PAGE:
MIDWIVES are being driven out of the NHS by understaffing and fears they can’t deliver safe care to women in the current system, according to a new survey of its members by the Royal College of Midwives (RCM).
The college is warning of a ‘midwife exodus’ as it publishes the results of its annual member experiences of work survey. Over half of midwives surveyed said they were considering leaving their job as a midwife with 57 per cent saying they would leave the NHS in the next year.
Of those midwives who either have left or were considering leaving, more than eight out of 10 were concerned about staffing levels and two-thirds were not satisfied with the quality of care they are currently able to deliver.
“I see tired burnt-out midwives everywhere I go. I see women receiving poor care by an overstretched service and we are all too tired to fight for what we believe in. I realise this is a national picture, but more reason to take action. The time has passed for us just ‘making do’ with the situation or ‘just getting through the summer’. This standard of care and staffing shortages have become a way of life for us and its unsustainable. More and more midwives are leaving, and our physical health is suffering.” Anna, midwife
Alarmingly, the highest level of dissatisfaction among those surveyed came from midwives who had only worked for five years or less in the NHS. This will have a significantly detrimental impact on workforce planning and, says the RCM, the ability of maternity services across the country to provide acceptable levels of safe, quality care.
The RCM’s General Secretary and Chief Executive, Gill Walton, said: “Every midwife and maternity support worker goes to work to provide safe, quality care. That so many feel that understaffing means they are unable to do so is deeply worrying. What these numbers suggest is a midwife exodus, which will leave already-struggling services on their knees. Quite rightly, there is a strong focus on improving maternity safety, but there is a risk that the Government is ignoring the essential ingredient to that: having the right staff, in the right place.
“Investment and programmes to improve safety in maternity services hang in the balance here, because without adequate numbers of staff with are fighting a losing battle. Every safety report cites understaffing as an issue that is comprising the delivery of safe care, but when are the Government going to take note? We are calling on the Government to listen to those best advised and work with us to improve retention and recruitment. All NHS organisations must urgently review their maternity staffing levels using a recognised workforce planning tool to ensure staffing reflects the workload.”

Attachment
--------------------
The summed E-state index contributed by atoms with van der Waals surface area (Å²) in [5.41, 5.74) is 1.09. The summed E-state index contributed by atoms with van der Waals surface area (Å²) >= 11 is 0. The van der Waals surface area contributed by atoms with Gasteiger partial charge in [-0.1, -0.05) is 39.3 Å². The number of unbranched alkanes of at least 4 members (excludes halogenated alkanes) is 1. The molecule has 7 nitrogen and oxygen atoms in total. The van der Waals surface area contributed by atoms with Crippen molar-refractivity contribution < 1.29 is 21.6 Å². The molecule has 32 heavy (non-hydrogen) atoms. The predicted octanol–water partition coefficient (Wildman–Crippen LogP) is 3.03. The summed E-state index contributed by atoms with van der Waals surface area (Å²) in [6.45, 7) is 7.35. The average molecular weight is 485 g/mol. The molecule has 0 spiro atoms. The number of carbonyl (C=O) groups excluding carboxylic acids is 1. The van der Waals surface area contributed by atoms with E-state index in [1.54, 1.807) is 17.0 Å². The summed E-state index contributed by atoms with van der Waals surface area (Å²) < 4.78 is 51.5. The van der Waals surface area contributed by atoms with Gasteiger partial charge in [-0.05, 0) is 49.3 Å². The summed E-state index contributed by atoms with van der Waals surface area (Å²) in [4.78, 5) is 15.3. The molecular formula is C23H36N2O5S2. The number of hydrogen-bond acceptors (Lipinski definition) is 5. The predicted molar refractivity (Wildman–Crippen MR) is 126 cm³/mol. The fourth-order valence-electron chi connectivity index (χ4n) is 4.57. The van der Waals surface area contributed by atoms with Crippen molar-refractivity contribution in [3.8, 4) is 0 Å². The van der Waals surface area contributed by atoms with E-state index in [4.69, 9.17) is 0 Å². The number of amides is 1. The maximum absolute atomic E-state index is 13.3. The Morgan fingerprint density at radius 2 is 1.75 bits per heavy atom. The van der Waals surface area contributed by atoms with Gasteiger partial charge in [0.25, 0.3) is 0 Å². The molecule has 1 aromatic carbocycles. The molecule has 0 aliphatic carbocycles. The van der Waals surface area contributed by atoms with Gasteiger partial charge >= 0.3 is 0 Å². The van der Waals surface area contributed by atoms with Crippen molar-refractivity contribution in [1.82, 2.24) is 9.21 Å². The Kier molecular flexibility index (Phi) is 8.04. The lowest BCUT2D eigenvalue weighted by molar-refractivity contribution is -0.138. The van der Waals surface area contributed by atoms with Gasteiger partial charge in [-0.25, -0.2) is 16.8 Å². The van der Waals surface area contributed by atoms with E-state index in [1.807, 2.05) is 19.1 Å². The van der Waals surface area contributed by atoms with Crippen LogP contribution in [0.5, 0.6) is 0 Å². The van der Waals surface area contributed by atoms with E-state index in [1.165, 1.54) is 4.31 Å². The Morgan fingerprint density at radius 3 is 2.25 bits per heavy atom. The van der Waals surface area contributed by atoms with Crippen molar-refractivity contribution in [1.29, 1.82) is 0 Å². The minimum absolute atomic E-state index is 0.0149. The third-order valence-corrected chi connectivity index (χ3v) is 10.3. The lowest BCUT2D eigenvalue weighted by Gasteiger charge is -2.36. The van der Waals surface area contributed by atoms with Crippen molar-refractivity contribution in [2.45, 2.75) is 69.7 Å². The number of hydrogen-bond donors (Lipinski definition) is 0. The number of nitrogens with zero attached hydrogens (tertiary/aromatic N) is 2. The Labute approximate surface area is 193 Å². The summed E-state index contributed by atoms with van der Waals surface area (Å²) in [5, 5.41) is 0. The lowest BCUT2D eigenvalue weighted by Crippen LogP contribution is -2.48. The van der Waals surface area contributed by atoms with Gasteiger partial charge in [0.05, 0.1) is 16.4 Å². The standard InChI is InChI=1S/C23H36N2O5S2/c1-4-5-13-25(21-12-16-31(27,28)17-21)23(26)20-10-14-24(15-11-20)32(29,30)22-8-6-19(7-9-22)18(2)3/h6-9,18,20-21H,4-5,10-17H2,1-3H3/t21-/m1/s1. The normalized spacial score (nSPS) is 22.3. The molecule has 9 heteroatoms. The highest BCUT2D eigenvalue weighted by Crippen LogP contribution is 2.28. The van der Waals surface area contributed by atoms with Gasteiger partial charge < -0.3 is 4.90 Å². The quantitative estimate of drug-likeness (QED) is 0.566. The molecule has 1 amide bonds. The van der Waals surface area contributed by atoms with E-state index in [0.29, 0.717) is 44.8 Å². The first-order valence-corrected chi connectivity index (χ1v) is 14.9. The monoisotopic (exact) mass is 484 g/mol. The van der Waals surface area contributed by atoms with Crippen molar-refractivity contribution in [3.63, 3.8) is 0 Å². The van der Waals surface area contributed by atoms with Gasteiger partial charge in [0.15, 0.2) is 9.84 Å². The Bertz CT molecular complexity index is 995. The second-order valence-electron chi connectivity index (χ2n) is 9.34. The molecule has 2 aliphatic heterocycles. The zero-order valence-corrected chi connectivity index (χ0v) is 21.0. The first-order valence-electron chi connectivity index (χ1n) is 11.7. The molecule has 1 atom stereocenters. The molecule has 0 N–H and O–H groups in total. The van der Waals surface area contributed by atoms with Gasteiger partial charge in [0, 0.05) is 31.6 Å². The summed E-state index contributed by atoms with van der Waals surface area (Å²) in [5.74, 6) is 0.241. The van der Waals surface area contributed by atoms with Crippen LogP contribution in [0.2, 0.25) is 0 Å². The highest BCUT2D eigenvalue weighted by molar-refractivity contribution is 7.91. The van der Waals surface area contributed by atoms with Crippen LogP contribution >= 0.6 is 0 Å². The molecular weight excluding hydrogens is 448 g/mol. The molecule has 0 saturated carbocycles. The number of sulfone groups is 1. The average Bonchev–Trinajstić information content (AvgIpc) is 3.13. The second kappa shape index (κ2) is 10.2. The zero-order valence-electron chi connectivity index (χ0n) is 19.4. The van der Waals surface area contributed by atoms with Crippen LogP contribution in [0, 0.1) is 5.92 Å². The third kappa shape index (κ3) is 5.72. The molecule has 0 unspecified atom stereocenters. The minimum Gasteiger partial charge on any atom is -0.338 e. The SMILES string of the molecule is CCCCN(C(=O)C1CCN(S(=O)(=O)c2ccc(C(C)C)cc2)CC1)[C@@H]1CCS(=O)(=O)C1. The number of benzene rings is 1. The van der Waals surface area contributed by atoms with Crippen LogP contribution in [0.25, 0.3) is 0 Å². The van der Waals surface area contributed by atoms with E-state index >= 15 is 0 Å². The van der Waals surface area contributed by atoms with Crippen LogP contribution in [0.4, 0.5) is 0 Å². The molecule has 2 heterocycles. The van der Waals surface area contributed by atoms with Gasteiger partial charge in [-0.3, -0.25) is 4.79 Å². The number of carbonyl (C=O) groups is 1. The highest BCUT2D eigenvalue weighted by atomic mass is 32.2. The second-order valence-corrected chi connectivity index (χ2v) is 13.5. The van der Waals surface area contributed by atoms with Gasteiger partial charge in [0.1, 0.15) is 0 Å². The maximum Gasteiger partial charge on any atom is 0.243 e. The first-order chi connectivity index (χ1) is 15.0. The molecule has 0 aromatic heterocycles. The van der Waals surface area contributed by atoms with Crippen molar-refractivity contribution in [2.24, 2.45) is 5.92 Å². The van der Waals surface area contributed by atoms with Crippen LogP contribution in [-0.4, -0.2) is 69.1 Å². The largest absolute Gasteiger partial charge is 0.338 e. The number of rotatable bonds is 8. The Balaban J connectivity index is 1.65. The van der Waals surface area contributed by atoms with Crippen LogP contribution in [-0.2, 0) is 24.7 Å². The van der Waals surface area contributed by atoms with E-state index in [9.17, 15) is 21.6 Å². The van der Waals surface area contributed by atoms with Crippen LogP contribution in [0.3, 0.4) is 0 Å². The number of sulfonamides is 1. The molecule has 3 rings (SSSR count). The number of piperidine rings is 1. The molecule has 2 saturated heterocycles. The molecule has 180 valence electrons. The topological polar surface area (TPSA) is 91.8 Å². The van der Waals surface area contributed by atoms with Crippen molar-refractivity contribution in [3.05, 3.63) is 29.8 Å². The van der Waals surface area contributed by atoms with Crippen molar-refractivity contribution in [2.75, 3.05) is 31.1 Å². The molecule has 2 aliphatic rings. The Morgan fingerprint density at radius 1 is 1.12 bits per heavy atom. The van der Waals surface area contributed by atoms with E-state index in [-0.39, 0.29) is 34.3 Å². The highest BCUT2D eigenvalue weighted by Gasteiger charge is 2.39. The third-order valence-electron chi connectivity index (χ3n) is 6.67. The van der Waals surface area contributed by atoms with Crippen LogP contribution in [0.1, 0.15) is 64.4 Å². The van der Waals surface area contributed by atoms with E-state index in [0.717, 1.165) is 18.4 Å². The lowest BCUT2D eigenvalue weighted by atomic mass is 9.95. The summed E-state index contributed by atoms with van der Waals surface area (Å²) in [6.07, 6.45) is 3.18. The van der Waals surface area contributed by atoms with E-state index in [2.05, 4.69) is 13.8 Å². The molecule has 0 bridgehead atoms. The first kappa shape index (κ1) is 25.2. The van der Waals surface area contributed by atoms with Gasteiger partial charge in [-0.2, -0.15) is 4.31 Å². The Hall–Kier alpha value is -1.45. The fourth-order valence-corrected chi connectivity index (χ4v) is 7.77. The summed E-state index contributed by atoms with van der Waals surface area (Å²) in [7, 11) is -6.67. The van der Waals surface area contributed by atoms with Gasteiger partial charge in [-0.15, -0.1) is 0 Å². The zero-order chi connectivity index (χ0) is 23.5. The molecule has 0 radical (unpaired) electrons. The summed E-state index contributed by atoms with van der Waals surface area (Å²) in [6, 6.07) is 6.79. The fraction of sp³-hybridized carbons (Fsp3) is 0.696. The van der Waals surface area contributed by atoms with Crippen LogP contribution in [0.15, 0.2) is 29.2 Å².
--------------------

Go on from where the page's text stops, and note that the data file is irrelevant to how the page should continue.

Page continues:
“I feel that the maternity system is completely broken. In the unit I work in from the labour ward to antenatal and postnatal ward and community services, it’s broken and following a breakdown of a full-scale attempt at a midwifery continuity model” Maya, midwife
A report published by NHS Digital in July revealed the number of NHS midwives working in England in May had fallen by almost 300 in just two months. This is the fastest fall for these two months for any of the years listed in the NHS report, which goes back to 20 years say the RCM.
Burnout among midwives and all maternity staff is higher than ever, particularly after COVID-19 which saw an increase in sickness absence adding to a pre-existing shortage of 2,000 midwives in England alone.
Last week leaked results of an NHS national staff survey showed a sharp drop in those who believe their health and wellbeing is being supported by their employer. This is echoed in the RCM survey, with over half of respondents saying that they did not feel valued by their employer. Almost all (92%) of midwives and maternity support workers (MSW) said that they did not feel their work was valued by the current Government.
“We’re reducing the time we give to women, having to close facilities, reduce antenatal education, postnatal visits cut to a minimum. Stretched physically is one thing, you can rest your body eventually when home, but the mind, the mind does not have an easy off switch. The constant unrealistic expectations on maternity staff is damaging their mental health, it’s impacting on the wider service and it’s putting women, babies and families hopes and dreams in danger.” Julia, Midwife
Gill added: “Not a day goes by that we don’t hear of a maternity service having to close temporarily, suspend services or divert women to other maternity units just because there simply aren’t enough midwives.
“This can’t continue because we know it compromises safety and means women don’t always get the safe positive pregnancy and birth experience that they should.
“It’s also having a shocking impact on maternity staff themselves. A shortage of midwives has undoubtedly worsened rates of physical and mental burnout among our members. Morale among staff is low and has been worsened by the recent pay award in England.
“Sadly, this survey shows that many midwives and MSWs have had enough. They are feeling very fragile and are simply at breaking point. Enormous demands are being made on midwives and the services they work for, yet investment in these services from the Government remains inadequate to provide the safe, high-quality care that women deserve. We have previously advised the Government on what can be done to begin to address this situation which hasn’t happened overnight.
“Prior to the pandemic the RCM has voiced concerns and solutions to the recruitment and retention issues faced by UK maternity services, and we are happy to do that again, but we are now sadly at crisis point. That is today we are again calling on the Government and NHS Employers to take action immediate to keep midwives in midwifery before it’s too late.”